Tuesday, October 25, 2011

Enjoying The Morning After

Yesterday I got great news, my sort of blood brother orange cat is healthy and resenting being cooped up.  My neighbor e-mailed me that the cat was fine, and the health department called later in the morning with a message containing the same information.  The exception is, the health department guy must have repeated "No Rabies" three or four times, just to make sure I heard it.  I heard it.  I didn't realize/admit to myself how tense I was until that news.  My stomach stopped trying to reject any food I ate, and I was able to breathe more easily.  The bite is healing and, though it still hurts at intervals, whatever other bacteria  the cat and I exchanged, I'll let my immune system handle.  For now, all is well.

We have completed the first leg of our trip home from Louisiana.  We are stopping at my sister-in-law's home in Birmingham for the night; a visit I always look forward to.  She is one of my all-time favorite people.  She and Carol are about finished preparing a terrific dinner, so it looks like about time to eat.  Tomorrow's a long ride into northern Virginia where we'll stay the night at a motel.  The next day will be lunch with daughter and then home.

More when we get back there.

Wednesday, October 19, 2011

On the Road Again, and a Quarantined Cat

I write this from Bristol, Tennessee after 670+/- miles of driving on our way to Patterson, Louisiana.  Tomorrow we travel to Tuscaloosa, Alabama for dinner with my niece and mother-in-law.  I'll try to add an additional shot of Carol's former home post-tornado, tomorrow, but tonight let's talk about a town/city with an identity crisis.   Bristol straddles the border of Virginia and Tennessee.  One contiguous urban area with two distinct governments, one town divided by an arbitrary, invisible line on someone's map.  I guess it's no stranger than several other similar urban areas, except for the fact that both parts have the same name and, where other areas have a visible boundary, usually a river, this one seems completely arbitrary.

One lesson to be learned about Bristol, however, is that the bulk of the restaurants, hotels, etc. seem to be on the Virginia side.  Just a note to anyone who happens by and wants to spend a night.

Now about quarantined cats:  I believe I mentioned I was bitten by a neighbor's cat on Saturday, if I didn't mention it, there it is.  The neighbor hadn't kept the critter's shots up to date, and it apparently had an altercation with some unknown animal five days before it bit me, so we are waiting.  The Ulster County Health Department said to me that if the cat was rabid at the time I was bitten, in ten days it would be dead.  I wait now, until the twenty-fourth to see if I must undergo the rabies treatment.  I'm hoping my blood-brother cat lives a long and healthy life.  So far so good.  I'll keep you posted.  I feel a little bad for the cat, but not too bad.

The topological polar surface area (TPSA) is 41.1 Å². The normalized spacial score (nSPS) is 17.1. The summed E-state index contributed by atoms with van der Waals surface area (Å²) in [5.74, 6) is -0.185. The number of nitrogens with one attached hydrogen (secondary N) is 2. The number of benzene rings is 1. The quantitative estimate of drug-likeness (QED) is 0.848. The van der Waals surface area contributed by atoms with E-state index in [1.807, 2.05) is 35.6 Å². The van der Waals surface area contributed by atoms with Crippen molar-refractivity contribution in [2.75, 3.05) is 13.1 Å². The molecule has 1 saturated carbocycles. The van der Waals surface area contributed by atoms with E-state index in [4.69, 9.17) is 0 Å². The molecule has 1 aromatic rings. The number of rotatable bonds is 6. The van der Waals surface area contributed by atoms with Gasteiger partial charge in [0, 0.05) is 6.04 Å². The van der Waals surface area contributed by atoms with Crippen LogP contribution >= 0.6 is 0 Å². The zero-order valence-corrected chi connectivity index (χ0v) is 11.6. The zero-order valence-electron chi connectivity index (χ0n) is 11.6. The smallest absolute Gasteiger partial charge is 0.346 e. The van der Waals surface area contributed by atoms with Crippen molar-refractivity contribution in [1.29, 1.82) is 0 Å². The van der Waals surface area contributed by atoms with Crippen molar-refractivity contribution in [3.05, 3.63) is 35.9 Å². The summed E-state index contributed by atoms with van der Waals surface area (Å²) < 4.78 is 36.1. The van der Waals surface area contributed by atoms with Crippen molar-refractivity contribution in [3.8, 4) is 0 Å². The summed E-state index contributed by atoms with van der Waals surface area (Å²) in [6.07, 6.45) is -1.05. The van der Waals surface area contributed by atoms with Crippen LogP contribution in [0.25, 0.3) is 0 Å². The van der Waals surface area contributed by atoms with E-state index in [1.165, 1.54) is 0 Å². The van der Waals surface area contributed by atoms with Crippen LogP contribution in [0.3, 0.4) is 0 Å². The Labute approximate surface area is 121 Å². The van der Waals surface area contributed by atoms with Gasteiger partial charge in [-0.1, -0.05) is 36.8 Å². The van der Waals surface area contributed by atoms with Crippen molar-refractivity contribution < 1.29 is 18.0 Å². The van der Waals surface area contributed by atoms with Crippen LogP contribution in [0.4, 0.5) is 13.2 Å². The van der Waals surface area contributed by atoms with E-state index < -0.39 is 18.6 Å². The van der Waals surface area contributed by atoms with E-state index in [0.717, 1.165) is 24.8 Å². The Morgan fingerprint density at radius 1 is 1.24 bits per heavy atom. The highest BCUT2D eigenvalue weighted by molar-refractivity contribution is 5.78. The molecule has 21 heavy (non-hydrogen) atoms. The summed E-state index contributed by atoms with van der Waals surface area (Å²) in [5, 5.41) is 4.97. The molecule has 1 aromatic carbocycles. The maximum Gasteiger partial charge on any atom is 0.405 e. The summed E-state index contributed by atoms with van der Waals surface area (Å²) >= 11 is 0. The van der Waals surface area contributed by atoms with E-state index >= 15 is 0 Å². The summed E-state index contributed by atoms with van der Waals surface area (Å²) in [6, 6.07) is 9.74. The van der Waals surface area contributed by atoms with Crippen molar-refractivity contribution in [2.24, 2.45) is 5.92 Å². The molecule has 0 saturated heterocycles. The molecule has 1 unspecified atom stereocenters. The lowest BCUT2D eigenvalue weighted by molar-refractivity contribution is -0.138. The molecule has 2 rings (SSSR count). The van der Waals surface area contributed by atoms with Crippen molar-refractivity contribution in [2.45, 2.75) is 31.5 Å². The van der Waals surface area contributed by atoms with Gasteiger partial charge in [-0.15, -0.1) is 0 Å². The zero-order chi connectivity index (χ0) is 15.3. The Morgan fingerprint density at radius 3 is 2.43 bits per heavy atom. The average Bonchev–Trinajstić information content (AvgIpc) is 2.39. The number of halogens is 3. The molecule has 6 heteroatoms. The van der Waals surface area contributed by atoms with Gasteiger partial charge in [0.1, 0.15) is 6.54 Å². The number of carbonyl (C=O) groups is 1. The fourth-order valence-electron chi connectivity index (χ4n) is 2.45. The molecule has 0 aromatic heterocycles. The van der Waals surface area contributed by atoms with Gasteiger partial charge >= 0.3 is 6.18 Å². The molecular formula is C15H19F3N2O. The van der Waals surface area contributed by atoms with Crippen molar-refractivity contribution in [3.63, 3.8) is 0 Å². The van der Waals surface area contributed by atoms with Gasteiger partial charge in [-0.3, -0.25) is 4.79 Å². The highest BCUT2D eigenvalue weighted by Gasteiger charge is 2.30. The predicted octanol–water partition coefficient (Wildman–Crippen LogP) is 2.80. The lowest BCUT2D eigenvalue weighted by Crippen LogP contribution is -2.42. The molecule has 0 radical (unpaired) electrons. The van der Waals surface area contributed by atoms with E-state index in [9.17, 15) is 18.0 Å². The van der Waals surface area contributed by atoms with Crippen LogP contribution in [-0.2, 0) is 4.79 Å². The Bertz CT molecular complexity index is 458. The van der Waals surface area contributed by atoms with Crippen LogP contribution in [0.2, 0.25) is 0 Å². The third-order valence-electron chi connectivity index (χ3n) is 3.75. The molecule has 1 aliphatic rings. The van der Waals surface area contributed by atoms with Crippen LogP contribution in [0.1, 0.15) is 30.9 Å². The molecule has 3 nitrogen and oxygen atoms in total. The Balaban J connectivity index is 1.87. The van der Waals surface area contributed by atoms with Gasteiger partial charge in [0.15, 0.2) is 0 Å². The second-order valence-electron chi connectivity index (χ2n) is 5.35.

Saturday, October 15, 2011

Huge sculptures and Elvis stalking his tail

Elvis is my cat, actually he's one of three but he is my constant companion, so I call him mine.  Yeah I know, he made the choice so "I'm his human" is a more accurate designation, but why quibble.  Anyway, we're buds.  Now those of you who know cats have seen them chase their tails as if it were a toy, which it may be in catland.  It's usually nothing special, they notice it and pounce.  Not Elvis.  He sits and glances over his shoulder, sees the tail and waits, watching for it to move.  And move it does, a teasing flick of the tip followed by a more overt wag, then it goes still.  Elvis' other end, seeing the motion, tenses for a pounce but when the teasing tail stops, he waits.  Very soon, the tail-tip flicks, followed by the wag, and he finally attacks, only to go into contortions when it evades his grasp.   This is remarkably entertaining to me, and I assume to him, since it's a daily occurrence.